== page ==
In partnership with Project Ability
Grant Glennie, Sian Mather, Simon McAuley, Bel Pye
Photography by Sam McDiarmid
Reconnecting has rarely felt more vital. That’s why Travelling Gallery are proud to be partnering with Project Ability to exhibit four diverse artists from their ReConnect programme, an open studio for people with lived experience of mental ill health. Grant Glennie, Sian Mather, Simon McAuley and Bel Pye’s artistic practices will bring a wide variety of styles, techniques and mediums to Travelling Gallery, all of which have been explored and nurtured in the ReConnect studio, allowing the artists to discover a sense of themselves.
ReConnect is both the title of this inspiring exhibition and the very notion that we are once again re-connecting, individually and as an organisation.
Grant Glennie is a neurodivergent artist based in Glasgow. He has been part of the ReConnect studio since 2010 when he was first referred there by a community psychiatric nurse. He has a BA(Hons) in Interaction Design from Glasgow School of Art and his work is influenced by both subjective and personal things and often involves exploring the connection between the highly ordered and highly disordered.
For the ReConnect exhibition, Grant is exhibiting some of his sketch books alongside some abstract prints and short films exploring patterns and systems. He says: “I have a methodical approach to art, using sketchbooks as a tool to think, wonder and create. I fill sketchbooks and make art because it can help give me structure, purpose and improve my mental wellbeing. I enjoy researching and learning through art about everything and anything. I work primarily in a number of mediums but retain a computational, rule based and system approach.”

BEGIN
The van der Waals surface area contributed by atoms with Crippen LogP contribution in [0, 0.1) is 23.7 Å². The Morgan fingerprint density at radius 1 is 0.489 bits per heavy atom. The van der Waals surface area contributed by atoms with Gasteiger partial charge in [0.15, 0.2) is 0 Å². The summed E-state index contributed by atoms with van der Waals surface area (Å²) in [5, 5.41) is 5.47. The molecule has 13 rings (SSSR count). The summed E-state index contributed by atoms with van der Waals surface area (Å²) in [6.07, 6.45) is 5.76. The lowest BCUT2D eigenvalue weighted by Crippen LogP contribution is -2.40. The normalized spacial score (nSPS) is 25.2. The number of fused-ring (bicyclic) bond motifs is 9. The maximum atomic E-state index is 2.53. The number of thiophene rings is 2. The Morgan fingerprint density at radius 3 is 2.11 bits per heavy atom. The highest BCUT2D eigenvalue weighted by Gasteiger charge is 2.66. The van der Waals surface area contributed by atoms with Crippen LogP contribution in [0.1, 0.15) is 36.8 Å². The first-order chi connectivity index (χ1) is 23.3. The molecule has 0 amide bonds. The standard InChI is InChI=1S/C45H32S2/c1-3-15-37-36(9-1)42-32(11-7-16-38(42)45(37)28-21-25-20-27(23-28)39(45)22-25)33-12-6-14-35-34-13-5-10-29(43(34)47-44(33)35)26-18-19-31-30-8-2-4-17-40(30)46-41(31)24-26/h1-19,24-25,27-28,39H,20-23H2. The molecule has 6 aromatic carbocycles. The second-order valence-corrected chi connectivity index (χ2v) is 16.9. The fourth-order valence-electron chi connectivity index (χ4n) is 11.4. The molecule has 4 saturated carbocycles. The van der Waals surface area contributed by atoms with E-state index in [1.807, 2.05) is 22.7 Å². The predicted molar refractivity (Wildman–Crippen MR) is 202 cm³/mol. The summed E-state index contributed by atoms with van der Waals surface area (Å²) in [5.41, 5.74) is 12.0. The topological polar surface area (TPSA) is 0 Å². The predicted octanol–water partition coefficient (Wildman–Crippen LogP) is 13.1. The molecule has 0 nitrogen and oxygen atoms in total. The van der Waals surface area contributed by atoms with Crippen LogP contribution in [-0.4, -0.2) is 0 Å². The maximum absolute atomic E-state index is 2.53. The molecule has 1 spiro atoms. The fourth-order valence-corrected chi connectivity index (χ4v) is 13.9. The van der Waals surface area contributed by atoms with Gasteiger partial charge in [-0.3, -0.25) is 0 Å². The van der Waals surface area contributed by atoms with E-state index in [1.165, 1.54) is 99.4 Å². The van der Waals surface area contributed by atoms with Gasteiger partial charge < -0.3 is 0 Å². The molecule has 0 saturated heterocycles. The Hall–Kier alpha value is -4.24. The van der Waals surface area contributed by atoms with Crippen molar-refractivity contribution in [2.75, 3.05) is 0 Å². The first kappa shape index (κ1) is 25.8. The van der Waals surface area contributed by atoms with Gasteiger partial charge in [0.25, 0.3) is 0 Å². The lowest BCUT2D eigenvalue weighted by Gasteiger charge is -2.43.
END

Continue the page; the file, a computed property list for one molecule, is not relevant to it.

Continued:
Sian Mather is an artist based in Glasgow and has been a member of Project Ability for about 25 years, which she says has helped her enormously. She paints and works in clay, having a background in ceramics with an HND in Industrial Ceramics from Staffordshire University.
Travelling Gallery, Sian will be exhibiting beautiful pots made with a stoneware clay body. The distinctive hand-built pots depict various figures; other ReConnect studio members, busy working on their own practice, special to Sian as now good friends. She says: “I wanted to create these pieces to celebrate the life of the studio and reflect the diversity of work produced within its walls. It is a fantastic organisation to help people from all walks of life deal with mental health issues through art. I love going and being amongst other artists with similar interests.”
Alongside these studio pots, Sian will also exhibit a pot inspired by one of her favourite writers, Alexander McCall Smith, and a series of vibrant tiles inspired by famous impressionist Vincent Van Gogh.
Simon is a research-based artist in Glasgow who explores both material and theory. He has a B.A. in Fine Art Photography from Glasgow School of Art although he works across mediums including painting, drawing, photography and writing. Each medium informs the other, however they rarely crossover physically. For example, he paints in his studio but photography takes him in and out of the darkroom. He says: “In that sense my practice is fairly straightforward. It is within Ideas that I seek unusual contours or weather systems.”
For the ReConnect exhibition, we will be showing some of Simon’s abstract paintings which have a minimal, yet layered, quality to them. Simon is a focused artist who persists with his material until he’s happy with the results. He describes his creative experience as: “At times I work on a narrow and reductive parameter. Reducing something out of nothing, or very little or not much.
I sometimes feel at a loss to do more. Yet persevere with, say material or an idea until I can develop a space. Something one step above whatever sits below two or three dimensions.”
Bel Pye graduated from Contemporary Performance Practice at the Royal Conservatoire of Scotland in 2015. Since then, they have worked as a facilitator, performer, writer and visual artist.
Bel is interested in the everyday art we make to survive hostile times. They try to respond to injustice through small acts of accessible protest, often by adding overtly political details to everyday objects, for example embroidering a powerful statement on to a face mask.
For Travelling Gallery Bel will be exhibiting Stitch Nitch the result of a six hour durational performance at CCA Derry-Londonderry where they crocheted themselves into a giant cocoon-like pod. Stitch Nitch is a reflection of Bel’s practice which they say is: “fatigue informed and grounded in the queer, mad and chronically ill communities they live in.”